by: Jerry Bridges
The ninth chapter of Matthew is largely an account of the miracle-working ministry of Jesus. Five miracles are recorded, four of them physical healings, and the fifth, a restoring to life of a dead girl. But these are only representative of the many miracles Jesus performed. In fact, toward the end of the chapter Matthew seems to sum it all up by writing: “And Jesus went throughout all the cities and villages, teaching in their synagogues and proclaiming the gospel of the kingdom and healing every disease and affliction” (v. 35).
Several years later when Peter was preaching to the household of Cornelius, he said that “[Jesus] went about doing good and healing all who were oppressed by the devil” (Acts 10:38). Of all Peter could have said about Jesus’ ministry he focused on His doing good and healing people. The ultimate purpose of Jesus’ incarnation of course was to give His life as a ransom for many (Matt. 20:28), but His three years of public ministry were characterized by doing good and healing people.
What was the purpose of Jesus’ healing miracles? John in his gospel calls the miracles “signs,” (2:11; 2:23; 4:54; 20:30–31). That is, they displayed the divine power of Jesus and attested that He was indeed the Son of God. In fact, John specifically states that the miracles he included in his gospel were for the purpose that his reader “may believe that Jesus is the Christ, the Son of God, and that by believing you might have life in his name” (20:31). Jesus Himself used His miraculous healing of the paralytic man as a proof that He had authority to forgive sins — an obvious reference to His divine Sonship (Matt. 9:2–6).
There was another motive, however, in Jesus’ healing ministry. He was moved by compassion for those in need. Matthew records that as He went throughout the cities and villages, “When he saw the crowds, he had compassion for them, because they were harassed and helpless, like sheep without a shepherd” (Matt. 9:36). On another occasion when Jesus saw the only son of a widow being carried out for burial, He had compassion on the woman and raised her son to life (Luke 7:11–14).
Jesus’ acts of healing, then, had a two-fold purpose. Clearly, they were needed as an authentication of His divine Sonship. But in the process Jesus wanted to respond to true human needs. We should not overlook the application to us. While the spiritual needs of people are paramount, we must not ignore their physical needs. After all, according to Jesus’ words in Matthew 25:31–46, the final judgment will certainly take into account our ministries to the physical needs of people.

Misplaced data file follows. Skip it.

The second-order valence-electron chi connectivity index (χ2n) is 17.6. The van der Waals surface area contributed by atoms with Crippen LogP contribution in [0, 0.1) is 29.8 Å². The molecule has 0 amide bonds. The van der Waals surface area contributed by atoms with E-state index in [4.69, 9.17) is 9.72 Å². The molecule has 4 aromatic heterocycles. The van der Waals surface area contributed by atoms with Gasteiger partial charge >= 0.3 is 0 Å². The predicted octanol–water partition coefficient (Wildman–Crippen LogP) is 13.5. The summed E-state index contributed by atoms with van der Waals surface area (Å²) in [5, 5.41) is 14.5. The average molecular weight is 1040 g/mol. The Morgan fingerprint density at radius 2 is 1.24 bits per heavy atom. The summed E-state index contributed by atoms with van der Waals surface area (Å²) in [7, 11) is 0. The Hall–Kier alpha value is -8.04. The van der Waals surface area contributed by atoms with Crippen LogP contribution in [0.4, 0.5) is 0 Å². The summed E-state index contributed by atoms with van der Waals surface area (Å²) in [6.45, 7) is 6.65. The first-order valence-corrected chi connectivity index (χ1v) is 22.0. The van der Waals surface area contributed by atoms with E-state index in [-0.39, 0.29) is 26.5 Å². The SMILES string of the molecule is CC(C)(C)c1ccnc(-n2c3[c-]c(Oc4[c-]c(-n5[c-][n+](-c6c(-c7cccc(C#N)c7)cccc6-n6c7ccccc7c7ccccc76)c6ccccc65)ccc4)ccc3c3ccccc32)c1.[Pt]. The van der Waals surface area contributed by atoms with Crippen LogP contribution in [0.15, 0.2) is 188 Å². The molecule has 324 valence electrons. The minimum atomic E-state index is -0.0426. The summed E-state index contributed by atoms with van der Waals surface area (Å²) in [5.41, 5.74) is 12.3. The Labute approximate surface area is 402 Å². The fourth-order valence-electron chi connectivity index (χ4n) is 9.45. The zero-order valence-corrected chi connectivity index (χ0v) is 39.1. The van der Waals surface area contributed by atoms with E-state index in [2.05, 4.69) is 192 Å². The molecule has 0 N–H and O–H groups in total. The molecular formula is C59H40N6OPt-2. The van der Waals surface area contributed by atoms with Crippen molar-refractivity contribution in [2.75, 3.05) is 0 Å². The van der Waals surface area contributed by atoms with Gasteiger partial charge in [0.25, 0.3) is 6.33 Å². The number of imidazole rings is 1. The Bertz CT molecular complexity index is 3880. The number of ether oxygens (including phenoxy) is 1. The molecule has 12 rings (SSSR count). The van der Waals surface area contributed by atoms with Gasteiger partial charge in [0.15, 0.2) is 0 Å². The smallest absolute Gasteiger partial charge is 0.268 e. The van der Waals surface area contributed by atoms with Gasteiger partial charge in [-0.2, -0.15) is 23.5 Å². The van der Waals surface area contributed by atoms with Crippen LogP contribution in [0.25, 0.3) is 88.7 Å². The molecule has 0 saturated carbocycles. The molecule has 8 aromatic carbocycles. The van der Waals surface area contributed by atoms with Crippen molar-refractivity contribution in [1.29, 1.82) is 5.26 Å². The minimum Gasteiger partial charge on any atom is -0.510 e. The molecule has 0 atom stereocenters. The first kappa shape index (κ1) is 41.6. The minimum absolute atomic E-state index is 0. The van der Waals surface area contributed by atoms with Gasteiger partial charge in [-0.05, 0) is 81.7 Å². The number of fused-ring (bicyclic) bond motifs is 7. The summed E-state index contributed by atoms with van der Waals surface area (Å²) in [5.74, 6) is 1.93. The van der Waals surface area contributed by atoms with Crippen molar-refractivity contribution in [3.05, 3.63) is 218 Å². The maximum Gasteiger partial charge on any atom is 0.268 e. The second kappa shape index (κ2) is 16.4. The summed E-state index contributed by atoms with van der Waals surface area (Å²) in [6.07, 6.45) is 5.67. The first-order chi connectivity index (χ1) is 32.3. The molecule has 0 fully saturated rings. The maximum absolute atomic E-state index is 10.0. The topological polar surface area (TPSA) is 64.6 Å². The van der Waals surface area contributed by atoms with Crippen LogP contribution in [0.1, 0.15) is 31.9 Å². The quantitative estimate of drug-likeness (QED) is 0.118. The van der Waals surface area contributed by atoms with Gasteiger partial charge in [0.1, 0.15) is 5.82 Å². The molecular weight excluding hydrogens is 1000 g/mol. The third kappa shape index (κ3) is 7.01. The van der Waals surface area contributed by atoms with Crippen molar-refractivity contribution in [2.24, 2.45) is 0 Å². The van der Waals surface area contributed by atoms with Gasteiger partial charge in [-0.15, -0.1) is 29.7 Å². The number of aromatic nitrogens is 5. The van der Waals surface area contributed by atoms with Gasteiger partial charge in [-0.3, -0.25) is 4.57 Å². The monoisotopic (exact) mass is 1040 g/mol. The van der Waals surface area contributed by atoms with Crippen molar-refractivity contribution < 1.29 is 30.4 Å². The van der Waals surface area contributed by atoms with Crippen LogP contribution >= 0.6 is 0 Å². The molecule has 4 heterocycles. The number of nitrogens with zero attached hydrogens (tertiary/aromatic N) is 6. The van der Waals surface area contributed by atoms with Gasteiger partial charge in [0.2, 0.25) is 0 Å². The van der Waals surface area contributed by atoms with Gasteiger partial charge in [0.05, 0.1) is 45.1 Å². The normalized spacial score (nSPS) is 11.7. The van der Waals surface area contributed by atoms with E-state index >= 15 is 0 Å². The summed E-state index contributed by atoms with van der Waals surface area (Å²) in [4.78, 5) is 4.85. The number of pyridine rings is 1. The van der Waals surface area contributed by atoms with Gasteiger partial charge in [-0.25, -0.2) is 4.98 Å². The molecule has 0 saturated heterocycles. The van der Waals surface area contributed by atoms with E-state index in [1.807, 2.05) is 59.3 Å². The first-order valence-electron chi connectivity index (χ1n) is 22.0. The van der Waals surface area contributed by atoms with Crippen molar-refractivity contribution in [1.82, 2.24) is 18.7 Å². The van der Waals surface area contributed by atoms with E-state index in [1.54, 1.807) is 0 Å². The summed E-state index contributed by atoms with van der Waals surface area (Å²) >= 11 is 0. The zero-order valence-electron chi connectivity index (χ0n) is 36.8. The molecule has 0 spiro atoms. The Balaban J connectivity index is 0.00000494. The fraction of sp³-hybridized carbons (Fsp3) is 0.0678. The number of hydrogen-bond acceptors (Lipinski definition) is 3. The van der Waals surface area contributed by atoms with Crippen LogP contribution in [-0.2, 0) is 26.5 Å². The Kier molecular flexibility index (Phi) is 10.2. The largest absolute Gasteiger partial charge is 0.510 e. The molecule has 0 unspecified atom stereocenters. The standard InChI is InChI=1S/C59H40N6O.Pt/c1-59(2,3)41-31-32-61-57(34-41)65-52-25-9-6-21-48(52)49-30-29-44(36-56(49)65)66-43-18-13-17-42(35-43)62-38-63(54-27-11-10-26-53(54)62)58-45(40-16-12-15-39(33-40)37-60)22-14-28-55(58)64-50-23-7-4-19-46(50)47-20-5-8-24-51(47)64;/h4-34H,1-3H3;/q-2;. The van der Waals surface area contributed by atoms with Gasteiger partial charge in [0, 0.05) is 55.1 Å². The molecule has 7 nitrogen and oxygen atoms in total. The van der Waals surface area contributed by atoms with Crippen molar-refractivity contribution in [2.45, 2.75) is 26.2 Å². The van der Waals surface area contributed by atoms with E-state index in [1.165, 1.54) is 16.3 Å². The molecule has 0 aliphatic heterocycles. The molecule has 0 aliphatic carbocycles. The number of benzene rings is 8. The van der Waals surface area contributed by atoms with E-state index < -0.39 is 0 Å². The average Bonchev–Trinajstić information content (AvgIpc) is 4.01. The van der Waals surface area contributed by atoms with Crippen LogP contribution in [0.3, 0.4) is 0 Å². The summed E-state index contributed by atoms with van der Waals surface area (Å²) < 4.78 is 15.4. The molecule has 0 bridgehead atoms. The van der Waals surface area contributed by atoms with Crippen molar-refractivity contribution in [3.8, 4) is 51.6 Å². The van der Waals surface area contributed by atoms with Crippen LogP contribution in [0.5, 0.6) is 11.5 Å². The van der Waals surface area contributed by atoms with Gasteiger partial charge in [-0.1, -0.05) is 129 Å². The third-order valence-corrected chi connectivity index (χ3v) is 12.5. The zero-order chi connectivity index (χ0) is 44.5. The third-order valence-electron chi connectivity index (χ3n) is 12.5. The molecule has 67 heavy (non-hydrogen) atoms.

On an institutional level we evangelicals are doing a fairly good job of ministering to the physical needs of people. But as individuals, do we have compassion for the poor, the homeless, the elderly, and the disabled? We cannot perform miracles, but we can minister in many ordinary ways. Each of us needs to prayerfully consider how we might follow the example of Jesus’ compassion in meeting the physical needs of needy people.
Returning to the miracles recorded in Matthew 9, it is instructive to note the part faith plays in them. In the healing of the paralytic man, Matthew says that Jesus saw his faith (v. 2). To the woman who was healed, Jesus said, “Your faith has made you well” (v. 22). And to the two blind men whom He healed, He said, “According to your faith be it done to you” (v. 29). And as for the ruler whose daughter Jesus restored to life, his faith is certainly implied in his request to Jesus: “My daughter has just died, but come and lay your hand on her, and she will live” (v. 18). Only of the demon-oppressed man who was mute is there no mention of faith on his part.
In all four of the instances where faith is mentioned, the object of faith was in Jesus’ ability to heal, not His will to heal. Today as we pray for the healing of friends or loved ones who suffer severe illness or disease, we too should believe that God is able to heal, either directly or through conventional means. To say I have faith that God will heal is presumptuous since we do not know the mind of God, but to say God is able to heal is to exercise faith.
Is God limited to our faith? No, for there are several instances in the Gospels where faith is not mentioned. Today we sometimes struggle with the faith to believe that Jesus is able to heal because we see so little healing accomplished. When we struggle this way, we should follow the example of the father who said to Jesus, “I believe; help my unbelief” (Mark 9:24). There is a vast difference between a struggling faith such as the father had, and the stubborn unbelief of the people in Jesus’ hometown, which did prevent Him from doing any mighty works there (Mark 6:3–6). Let’s be sure we have a struggling faith and not a stubborn unbelief.